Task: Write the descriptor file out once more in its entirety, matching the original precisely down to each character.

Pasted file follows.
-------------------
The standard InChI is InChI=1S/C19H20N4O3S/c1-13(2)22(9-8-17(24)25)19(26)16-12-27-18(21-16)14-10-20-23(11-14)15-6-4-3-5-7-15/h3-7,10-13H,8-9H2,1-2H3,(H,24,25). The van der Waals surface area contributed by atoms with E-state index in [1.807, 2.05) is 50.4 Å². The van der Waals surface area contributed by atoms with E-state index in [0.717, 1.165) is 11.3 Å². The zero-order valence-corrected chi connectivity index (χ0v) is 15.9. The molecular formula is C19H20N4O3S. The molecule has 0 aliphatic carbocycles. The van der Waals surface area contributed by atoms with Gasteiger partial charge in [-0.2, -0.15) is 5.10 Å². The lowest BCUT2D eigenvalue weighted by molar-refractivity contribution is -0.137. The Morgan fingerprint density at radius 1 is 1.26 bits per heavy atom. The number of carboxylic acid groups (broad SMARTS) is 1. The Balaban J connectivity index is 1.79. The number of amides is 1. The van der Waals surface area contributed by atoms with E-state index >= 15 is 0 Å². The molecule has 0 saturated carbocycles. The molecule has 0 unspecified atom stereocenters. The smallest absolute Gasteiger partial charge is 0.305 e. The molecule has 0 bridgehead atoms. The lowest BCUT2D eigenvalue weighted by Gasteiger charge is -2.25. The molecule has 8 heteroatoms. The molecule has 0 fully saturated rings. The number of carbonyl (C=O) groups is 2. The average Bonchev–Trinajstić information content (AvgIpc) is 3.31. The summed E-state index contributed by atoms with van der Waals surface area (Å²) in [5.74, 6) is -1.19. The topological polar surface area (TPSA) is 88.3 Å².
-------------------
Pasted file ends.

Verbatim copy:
The standard InChI is InChI=1S/C19H20N4O3S/c1-13(2)22(9-8-17(24)25)19(26)16-12-27-18(21-16)14-10-20-23(11-14)15-6-4-3-5-7-15/h3-7,10-13H,8-9H2,1-2H3,(H,24,25). The van der Waals surface area contributed by atoms with E-state index in [1.807, 2.05) is 50.4 Å². The van der Waals surface area contributed by atoms with E-state index in [0.717, 1.165) is 11.3 Å². The zero-order valence-corrected chi connectivity index (χ0v) is 15.9. The molecular formula is C19H20N4O3S. The molecule has 0 aliphatic carbocycles. The van der Waals surface area contributed by atoms with Gasteiger partial charge in [-0.2, -0.15) is 5.10 Å². The lowest BCUT2D eigenvalue weighted by molar-refractivity contribution is -0.137. The Morgan fingerprint density at radius 1 is 1.26 bits per heavy atom. The number of carboxylic acid groups (broad SMARTS) is 1. The Balaban J connectivity index is 1.79. The number of amides is 1. The van der Waals surface area contributed by atoms with E-state index >= 15 is 0 Å². The molecule has 0 saturated carbocycles. The molecule has 0 unspecified atom stereocenters. The smallest absolute Gasteiger partial charge is 0.305 e. The molecule has 0 bridgehead atoms. The lowest BCUT2D eigenvalue weighted by Gasteiger charge is -2.25. The molecule has 8 heteroatoms. The molecule has 0 fully saturated rings. The number of carbonyl (C=O) groups is 2. The average Bonchev–Trinajstić information content (AvgIpc) is 3.31. The summed E-state index contributed by atoms with van der Waals surface area (Å²) in [5.74, 6) is -1.19. The topological polar surface area (TPSA) is 88.3 Å².